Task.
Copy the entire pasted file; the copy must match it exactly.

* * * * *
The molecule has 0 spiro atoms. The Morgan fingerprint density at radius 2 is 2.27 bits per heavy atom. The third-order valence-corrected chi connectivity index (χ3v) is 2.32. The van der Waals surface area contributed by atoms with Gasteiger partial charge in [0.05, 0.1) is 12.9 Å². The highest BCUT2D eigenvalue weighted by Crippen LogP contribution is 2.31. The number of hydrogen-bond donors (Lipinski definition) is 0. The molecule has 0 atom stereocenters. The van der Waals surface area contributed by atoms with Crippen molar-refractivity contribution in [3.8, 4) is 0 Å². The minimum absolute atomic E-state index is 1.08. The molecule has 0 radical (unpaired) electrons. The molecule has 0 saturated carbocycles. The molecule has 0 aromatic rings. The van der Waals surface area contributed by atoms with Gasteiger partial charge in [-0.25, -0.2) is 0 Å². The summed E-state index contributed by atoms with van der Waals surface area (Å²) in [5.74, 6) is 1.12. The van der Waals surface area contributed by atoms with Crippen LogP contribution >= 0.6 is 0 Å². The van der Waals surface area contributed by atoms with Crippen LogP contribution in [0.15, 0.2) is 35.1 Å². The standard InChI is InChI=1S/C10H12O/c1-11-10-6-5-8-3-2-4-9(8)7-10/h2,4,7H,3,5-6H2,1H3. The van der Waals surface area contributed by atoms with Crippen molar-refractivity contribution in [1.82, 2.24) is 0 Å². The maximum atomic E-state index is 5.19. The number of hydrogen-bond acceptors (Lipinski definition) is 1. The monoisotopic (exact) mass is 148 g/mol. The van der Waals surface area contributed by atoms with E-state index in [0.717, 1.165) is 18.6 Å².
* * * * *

The molecule has 0 spiro atoms. The Morgan fingerprint density at radius 2 is 2.27 bits per heavy atom. The third-order valence-corrected chi connectivity index (χ3v) is 2.32. The van der Waals surface area contributed by atoms with Gasteiger partial charge in [0.05, 0.1) is 12.9 Å². The highest BCUT2D eigenvalue weighted by Crippen LogP contribution is 2.31. The number of hydrogen-bond donors (Lipinski definition) is 0. The molecule has 0 atom stereocenters. The van der Waals surface area contributed by atoms with Crippen molar-refractivity contribution in [3.8, 4) is 0 Å². The minimum absolute atomic E-state index is 1.08. The molecule has 0 radical (unpaired) electrons. The molecule has 0 saturated carbocycles. The molecule has 0 aromatic rings. The van der Waals surface area contributed by atoms with Gasteiger partial charge in [-0.25, -0.2) is 0 Å². The summed E-state index contributed by atoms with van der Waals surface area (Å²) in [5.74, 6) is 1.12. The van der Waals surface area contributed by atoms with Crippen LogP contribution >= 0.6 is 0 Å². The van der Waals surface area contributed by atoms with Crippen LogP contribution in [0.15, 0.2) is 35.1 Å². The standard InChI is InChI=1S/C10H12O/c1-11-10-6-5-8-3-2-4-9(8)7-10/h2,4,7H,3,5-6H2,1H3. The van der Waals surface area contributed by atoms with Crippen molar-refractivity contribution in [1.82, 2.24) is 0 Å². The maximum atomic E-state index is 5.19. The number of hydrogen-bond acceptors (Lipinski definition) is 1. The monoisotopic (exact) mass is 148 g/mol. The van der Waals surface area contributed by atoms with E-state index in [0.717, 1.165) is 18.6 Å².